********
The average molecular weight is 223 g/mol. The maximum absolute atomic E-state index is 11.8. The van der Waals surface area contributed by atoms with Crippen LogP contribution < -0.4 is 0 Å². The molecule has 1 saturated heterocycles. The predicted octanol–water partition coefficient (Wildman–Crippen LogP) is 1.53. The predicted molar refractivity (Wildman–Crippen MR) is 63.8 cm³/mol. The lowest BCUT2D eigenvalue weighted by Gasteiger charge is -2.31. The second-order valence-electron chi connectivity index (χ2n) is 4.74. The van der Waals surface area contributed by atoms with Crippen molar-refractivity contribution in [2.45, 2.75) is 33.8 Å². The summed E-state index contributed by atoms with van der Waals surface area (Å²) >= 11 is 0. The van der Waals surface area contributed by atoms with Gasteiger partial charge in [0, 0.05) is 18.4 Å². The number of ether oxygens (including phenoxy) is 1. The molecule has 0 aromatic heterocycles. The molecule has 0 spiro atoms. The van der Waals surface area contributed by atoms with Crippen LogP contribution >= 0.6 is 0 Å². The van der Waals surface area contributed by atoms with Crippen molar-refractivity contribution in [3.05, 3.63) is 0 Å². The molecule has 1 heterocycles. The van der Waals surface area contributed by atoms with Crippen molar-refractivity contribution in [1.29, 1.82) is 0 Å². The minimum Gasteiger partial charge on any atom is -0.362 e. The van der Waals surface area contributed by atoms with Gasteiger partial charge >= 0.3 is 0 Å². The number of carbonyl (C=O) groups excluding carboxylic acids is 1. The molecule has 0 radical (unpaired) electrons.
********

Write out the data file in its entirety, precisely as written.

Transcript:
The average molecular weight is 223 g/mol. The maximum absolute atomic E-state index is 11.8. The van der Waals surface area contributed by atoms with Crippen LogP contribution < -0.4 is 0 Å². The molecule has 1 saturated heterocycles. The predicted octanol–water partition coefficient (Wildman–Crippen LogP) is 1.53. The predicted molar refractivity (Wildman–Crippen MR) is 63.8 cm³/mol. The lowest BCUT2D eigenvalue weighted by Gasteiger charge is -2.31. The second-order valence-electron chi connectivity index (χ2n) is 4.74. The van der Waals surface area contributed by atoms with Crippen molar-refractivity contribution in [2.45, 2.75) is 33.8 Å². The summed E-state index contributed by atoms with van der Waals surface area (Å²) >= 11 is 0. The van der Waals surface area contributed by atoms with Gasteiger partial charge in [0, 0.05) is 18.4 Å². The number of ether oxygens (including phenoxy) is 1. The molecule has 0 aromatic heterocycles. The molecule has 0 spiro atoms. The van der Waals surface area contributed by atoms with Crippen LogP contribution >= 0.6 is 0 Å². The van der Waals surface area contributed by atoms with Crippen molar-refractivity contribution in [3.05, 3.63) is 0 Å². The molecule has 1 heterocycles. The van der Waals surface area contributed by atoms with Crippen molar-refractivity contribution in [1.29, 1.82) is 0 Å². The minimum Gasteiger partial charge on any atom is -0.362 e. The van der Waals surface area contributed by atoms with Gasteiger partial charge >= 0.3 is 0 Å². The number of carbonyl (C=O) groups excluding carboxylic acids is 1. The molecule has 0 radical (unpaired) electrons.